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Bill McKibben: Remember This, 350 Parts Per Million

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  • Tim Jones
    Remember This: 350 Parts Per Million http://www.washingtonpost.com/wp-dyn/content/article/2007/12/27/AR2007122701942.html By Bill McKibben The Washington Post
    Message 1 of 1 , Dec 28, 2007
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      Remember This: 350 Parts Per Million
      By Bill McKibben
      The Washington Post
      Friday 28 December 2007 Page A21

      This month may have been the most important yet in the two-decade
      history of the fight against global warming. Al Gore got his Nobel in
      Stockholm; international negotiators made real progress on a treaty
      in Bali; and in Washington, Congress actually worked up the nerve to
      raise gas mileage standards for cars.

      But what may turn out to be the most crucial development went
      largely unnoticed. It happened at an academic conclave in San
      Francisco. A NASA scientist named James Hansen offered a simple,
      straightforward and mind-blowing bottom line for the planet: 350, as
      in parts per million carbon dioxide in the atmosphere. It's a number
      that may make what happened in Washington and Bali seem quaint and
      nearly irrelevant. It's the number that may define our future.

      To understand what it means, you need a little background.

      Twenty years ago, Hansen kicked off this issue by testifying
      before Congress that the planet was warming and that people were the
      cause. At the time, we could only guess how much warming it would
      take to put us in real danger. Since the pre-Industrial Revolution
      concentration of carbon in the atmosphere was roughly 275 parts per
      million, scientists and policymakers focused on what would happen if
      that number doubled - 550 was a crude and mythical red line, but
      politicians and economists set about trying to see if we could stop
      short of that point. The answer was: not easily, but it could be done.

      In the past five years, though, scientists began to worry that
      the planet was reacting more quickly than they had expected to the
      relatively small temperature increases we've already seen. The rapid
      melt of most glacial systems, for instance, convinced many that 450
      parts per million was a more prudent target. That's what the European
      Union and many of the big environmental groups have been proposing in
      recent years, and the economic modeling makes clear that achieving it
      is still possible, though the chances diminish with every new
      coal-fired power plant.

      But the data just keep getting worse. The news this fall that
      Arctic sea ice was melting at an off-the-charts pace and data from
      Greenland suggesting that its giant ice sheet was starting to slide
      into the ocean make even 450 look too high. Consider: We're already
      at 383 parts per million, and it's knocking the planet off kilter in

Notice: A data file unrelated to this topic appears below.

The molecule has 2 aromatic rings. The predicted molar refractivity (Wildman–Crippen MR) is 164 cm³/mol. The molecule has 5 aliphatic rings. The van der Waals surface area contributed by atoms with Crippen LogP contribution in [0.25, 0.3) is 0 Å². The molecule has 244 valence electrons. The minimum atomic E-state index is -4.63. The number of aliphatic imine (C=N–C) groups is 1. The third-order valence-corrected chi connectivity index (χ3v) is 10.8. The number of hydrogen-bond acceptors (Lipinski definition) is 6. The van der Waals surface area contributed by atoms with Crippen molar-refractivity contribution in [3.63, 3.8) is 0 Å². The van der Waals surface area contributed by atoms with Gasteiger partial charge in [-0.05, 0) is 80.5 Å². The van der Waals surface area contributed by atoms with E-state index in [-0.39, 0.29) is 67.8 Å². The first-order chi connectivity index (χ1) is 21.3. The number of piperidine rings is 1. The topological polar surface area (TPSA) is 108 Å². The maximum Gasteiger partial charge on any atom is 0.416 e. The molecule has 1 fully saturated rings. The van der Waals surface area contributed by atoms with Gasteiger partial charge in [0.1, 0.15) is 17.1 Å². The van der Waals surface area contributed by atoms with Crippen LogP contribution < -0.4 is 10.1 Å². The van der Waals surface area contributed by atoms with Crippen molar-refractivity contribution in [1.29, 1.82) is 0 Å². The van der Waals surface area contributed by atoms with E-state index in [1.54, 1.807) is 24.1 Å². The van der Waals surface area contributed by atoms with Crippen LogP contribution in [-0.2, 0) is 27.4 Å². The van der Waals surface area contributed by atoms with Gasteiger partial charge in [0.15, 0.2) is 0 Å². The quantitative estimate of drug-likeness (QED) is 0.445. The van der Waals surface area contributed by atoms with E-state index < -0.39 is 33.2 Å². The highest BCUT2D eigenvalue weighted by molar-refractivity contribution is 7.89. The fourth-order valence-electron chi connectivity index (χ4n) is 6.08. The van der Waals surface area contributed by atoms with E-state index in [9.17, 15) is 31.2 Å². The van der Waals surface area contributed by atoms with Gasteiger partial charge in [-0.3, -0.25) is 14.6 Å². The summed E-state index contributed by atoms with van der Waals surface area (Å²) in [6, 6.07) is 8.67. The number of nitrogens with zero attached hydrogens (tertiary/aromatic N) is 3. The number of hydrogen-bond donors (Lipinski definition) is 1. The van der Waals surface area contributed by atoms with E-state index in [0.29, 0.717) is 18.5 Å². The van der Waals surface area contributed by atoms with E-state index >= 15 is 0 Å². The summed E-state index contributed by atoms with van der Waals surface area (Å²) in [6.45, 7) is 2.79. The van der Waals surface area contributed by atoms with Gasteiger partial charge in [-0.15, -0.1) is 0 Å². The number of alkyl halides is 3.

substantial ways. So, what does that mean?

      It means, Hansen says, that we've gone too far. "The evidence
      indicates we've aimed too high - that the safe upper limit for
      atmospheric CO2is no more than 350 ppm," he said after his
      presentation. Hansen has reams of paleo-climatic data to support his
      statements (as do other scientists who presented papers at the
      American Geophysical Union conference in San Francisco this month).
      The last time the Earth warmed two or three degrees Celsius - which
      is what 450 parts per million implies - sea levels rose by tens of
      meters, something that would shake the foundations of the human
      enterprise should it happen again.

      And we're already past 350. Does that mean we're doomed? Not
      quite. Not any more than your doctor telling you that your
      cholesterol is way too high means the game is over. Much like the way
      your body will thin its blood if you give up cheese fries, so the
      Earth naturally gets rid of some of its CO2each year. We just need to
      stop putting more in and, over time, the number will fall, perhaps
      fast enough to avert the worst damage.

      That "just," of course, hides the biggest political and economic
      task we've ever faced: weaning ourselves from coal, gas and oil. The
      difference between 550 and 350 is that the weaning has to happen now,
      and everywhere. No more passing the buck. The gentle measures bandied
      about at Bali, themselves way too much for the Bush administration,
      don't come close. Hansen called for an immediate ban on new
      coal-fired power plants that don't capture carbon, the phaseout of
      old coal-fired generators, and a tax on carbon high enough to make
      sure that we leave tar sands and oil shale in the ground. To use the
      medical analogy, we're not talking statins to drop your cholesterol;
      we're talking huge changes in every aspect of your daily life.

      Maybe too huge. The problems of global equity alone may be too
      much - the Chinese aren't going to stop burning coal unless we give
      them some other way to pull people out of poverty. And we simply may
      have waited too long.

      But at least we're homing in on the right number. Three hundred
      and fifty is the number every person needs to know.

      Bill McKibben is a scholar in residence in environmental studies
      at Middlebury College and the author of the forthcoming "Bill
      McKibben Reader."
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